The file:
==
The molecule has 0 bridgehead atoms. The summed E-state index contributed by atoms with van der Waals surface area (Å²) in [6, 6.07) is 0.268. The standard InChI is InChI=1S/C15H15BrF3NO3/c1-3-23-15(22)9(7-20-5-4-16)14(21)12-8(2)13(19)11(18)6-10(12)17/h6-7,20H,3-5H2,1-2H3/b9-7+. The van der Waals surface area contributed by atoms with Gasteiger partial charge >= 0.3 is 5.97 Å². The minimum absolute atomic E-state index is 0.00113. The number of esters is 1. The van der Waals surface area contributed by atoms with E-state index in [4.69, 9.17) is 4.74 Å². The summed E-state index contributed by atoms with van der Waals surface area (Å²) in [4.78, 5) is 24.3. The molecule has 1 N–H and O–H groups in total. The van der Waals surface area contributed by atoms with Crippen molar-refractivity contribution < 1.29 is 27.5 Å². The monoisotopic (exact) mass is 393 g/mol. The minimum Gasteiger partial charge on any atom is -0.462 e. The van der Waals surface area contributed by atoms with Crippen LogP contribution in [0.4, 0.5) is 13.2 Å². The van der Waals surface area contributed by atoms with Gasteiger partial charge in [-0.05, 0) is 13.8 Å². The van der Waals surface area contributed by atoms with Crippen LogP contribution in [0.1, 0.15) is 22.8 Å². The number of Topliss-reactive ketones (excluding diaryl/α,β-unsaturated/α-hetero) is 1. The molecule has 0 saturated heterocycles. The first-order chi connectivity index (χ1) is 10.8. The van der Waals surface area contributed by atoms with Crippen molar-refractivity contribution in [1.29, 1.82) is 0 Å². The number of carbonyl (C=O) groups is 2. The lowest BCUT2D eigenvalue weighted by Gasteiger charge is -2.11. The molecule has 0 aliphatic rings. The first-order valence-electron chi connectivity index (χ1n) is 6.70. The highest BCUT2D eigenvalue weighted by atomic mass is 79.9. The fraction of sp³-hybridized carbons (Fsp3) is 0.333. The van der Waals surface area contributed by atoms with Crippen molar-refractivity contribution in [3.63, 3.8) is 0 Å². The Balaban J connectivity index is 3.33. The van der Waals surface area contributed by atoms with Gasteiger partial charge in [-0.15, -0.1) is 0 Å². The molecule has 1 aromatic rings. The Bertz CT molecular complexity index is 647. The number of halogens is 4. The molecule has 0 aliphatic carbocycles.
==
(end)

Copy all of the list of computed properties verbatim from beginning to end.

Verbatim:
The molecule has 0 bridgehead atoms. The summed E-state index contributed by atoms with van der Waals surface area (Å²) in [6, 6.07) is 0.268. The standard InChI is InChI=1S/C15H15BrF3NO3/c1-3-23-15(22)9(7-20-5-4-16)14(21)12-8(2)13(19)11(18)6-10(12)17/h6-7,20H,3-5H2,1-2H3/b9-7+. The van der Waals surface area contributed by atoms with Gasteiger partial charge >= 0.3 is 5.97 Å². The minimum absolute atomic E-state index is 0.00113. The number of esters is 1. The van der Waals surface area contributed by atoms with E-state index in [4.69, 9.17) is 4.74 Å². The summed E-state index contributed by atoms with van der Waals surface area (Å²) in [4.78, 5) is 24.3. The molecule has 1 N–H and O–H groups in total. The van der Waals surface area contributed by atoms with Crippen molar-refractivity contribution < 1.29 is 27.5 Å². The monoisotopic (exact) mass is 393 g/mol. The minimum Gasteiger partial charge on any atom is -0.462 e. The van der Waals surface area contributed by atoms with Crippen LogP contribution in [0.4, 0.5) is 13.2 Å². The van der Waals surface area contributed by atoms with Gasteiger partial charge in [-0.05, 0) is 13.8 Å². The van der Waals surface area contributed by atoms with Crippen LogP contribution in [0.1, 0.15) is 22.8 Å². The number of Topliss-reactive ketones (excluding diaryl/α,β-unsaturated/α-hetero) is 1. The molecule has 0 saturated heterocycles. The first-order chi connectivity index (χ1) is 10.8. The van der Waals surface area contributed by atoms with Crippen molar-refractivity contribution in [1.29, 1.82) is 0 Å². The number of carbonyl (C=O) groups is 2. The lowest BCUT2D eigenvalue weighted by Gasteiger charge is -2.11. The molecule has 0 aliphatic rings. The first-order valence-electron chi connectivity index (χ1n) is 6.70. The highest BCUT2D eigenvalue weighted by atomic mass is 79.9. The fraction of sp³-hybridized carbons (Fsp3) is 0.333. The van der Waals surface area contributed by atoms with Crippen molar-refractivity contribution in [3.63, 3.8) is 0 Å². The Balaban J connectivity index is 3.33. The van der Waals surface area contributed by atoms with Gasteiger partial charge in [-0.15, -0.1) is 0 Å². The molecule has 1 aromatic rings. The Bertz CT molecular complexity index is 647. The number of halogens is 4. The molecule has 0 aliphatic carbocycles.